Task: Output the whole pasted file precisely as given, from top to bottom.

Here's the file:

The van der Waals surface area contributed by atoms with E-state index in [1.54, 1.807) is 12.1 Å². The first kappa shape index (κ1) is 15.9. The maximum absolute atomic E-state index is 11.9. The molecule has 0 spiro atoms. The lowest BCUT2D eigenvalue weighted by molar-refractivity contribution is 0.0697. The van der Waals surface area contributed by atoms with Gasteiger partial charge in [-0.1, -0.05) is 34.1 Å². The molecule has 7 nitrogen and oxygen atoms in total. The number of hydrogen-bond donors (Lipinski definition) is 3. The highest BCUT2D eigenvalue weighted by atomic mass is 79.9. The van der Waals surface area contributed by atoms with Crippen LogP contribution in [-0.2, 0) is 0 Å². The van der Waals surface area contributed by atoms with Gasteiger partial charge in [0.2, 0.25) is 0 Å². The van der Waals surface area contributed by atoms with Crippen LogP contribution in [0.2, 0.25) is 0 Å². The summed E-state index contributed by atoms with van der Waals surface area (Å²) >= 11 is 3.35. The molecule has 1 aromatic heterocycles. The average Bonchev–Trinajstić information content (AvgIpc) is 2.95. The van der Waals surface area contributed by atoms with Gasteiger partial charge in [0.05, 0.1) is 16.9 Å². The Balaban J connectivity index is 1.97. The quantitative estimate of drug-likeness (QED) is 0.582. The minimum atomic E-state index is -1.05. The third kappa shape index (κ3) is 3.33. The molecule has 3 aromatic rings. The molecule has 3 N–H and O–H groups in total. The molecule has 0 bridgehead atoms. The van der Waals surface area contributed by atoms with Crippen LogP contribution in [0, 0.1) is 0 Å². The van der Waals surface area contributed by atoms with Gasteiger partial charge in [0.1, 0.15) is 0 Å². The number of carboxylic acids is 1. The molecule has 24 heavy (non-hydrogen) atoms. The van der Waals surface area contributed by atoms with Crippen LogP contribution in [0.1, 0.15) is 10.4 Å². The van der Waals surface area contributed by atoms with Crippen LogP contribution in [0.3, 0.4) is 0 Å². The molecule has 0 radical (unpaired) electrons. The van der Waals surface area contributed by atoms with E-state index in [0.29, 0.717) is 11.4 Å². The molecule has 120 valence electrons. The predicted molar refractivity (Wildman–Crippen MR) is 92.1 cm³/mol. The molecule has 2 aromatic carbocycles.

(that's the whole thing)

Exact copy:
The van der Waals surface area contributed by atoms with E-state index in [1.54, 1.807) is 12.1 Å². The first kappa shape index (κ1) is 15.9. The maximum absolute atomic E-state index is 11.9. The molecule has 0 spiro atoms. The lowest BCUT2D eigenvalue weighted by molar-refractivity contribution is 0.0697. The van der Waals surface area contributed by atoms with Gasteiger partial charge in [-0.1, -0.05) is 34.1 Å². The molecule has 7 nitrogen and oxygen atoms in total. The number of hydrogen-bond donors (Lipinski definition) is 3. The highest BCUT2D eigenvalue weighted by atomic mass is 79.9. The van der Waals surface area contributed by atoms with Crippen LogP contribution in [-0.2, 0) is 0 Å². The van der Waals surface area contributed by atoms with Gasteiger partial charge in [0.2, 0.25) is 0 Å². The van der Waals surface area contributed by atoms with Crippen LogP contribution in [0.2, 0.25) is 0 Å². The summed E-state index contributed by atoms with van der Waals surface area (Å²) >= 11 is 3.35. The molecule has 1 aromatic heterocycles. The average Bonchev–Trinajstić information content (AvgIpc) is 2.95. The van der Waals surface area contributed by atoms with Gasteiger partial charge in [0.05, 0.1) is 16.9 Å². The Balaban J connectivity index is 1.97. The quantitative estimate of drug-likeness (QED) is 0.582. The minimum atomic E-state index is -1.05. The third kappa shape index (κ3) is 3.33. The molecule has 3 aromatic rings. The molecule has 3 N–H and O–H groups in total. The molecule has 0 bridgehead atoms. The van der Waals surface area contributed by atoms with Crippen LogP contribution in [0, 0.1) is 0 Å². The van der Waals surface area contributed by atoms with Gasteiger partial charge in [0.1, 0.15) is 0 Å². The number of carboxylic acids is 1. The molecule has 24 heavy (non-hydrogen) atoms. The van der Waals surface area contributed by atoms with Crippen LogP contribution in [0.1, 0.15) is 10.4 Å². The van der Waals surface area contributed by atoms with Crippen LogP contribution in [0.3, 0.4) is 0 Å². The molecule has 0 radical (unpaired) electrons. The van der Waals surface area contributed by atoms with E-state index in [0.29, 0.717) is 11.4 Å². The molecule has 120 valence electrons. The predicted molar refractivity (Wildman–Crippen MR) is 92.1 cm³/mol. The molecule has 2 aromatic carbocycles.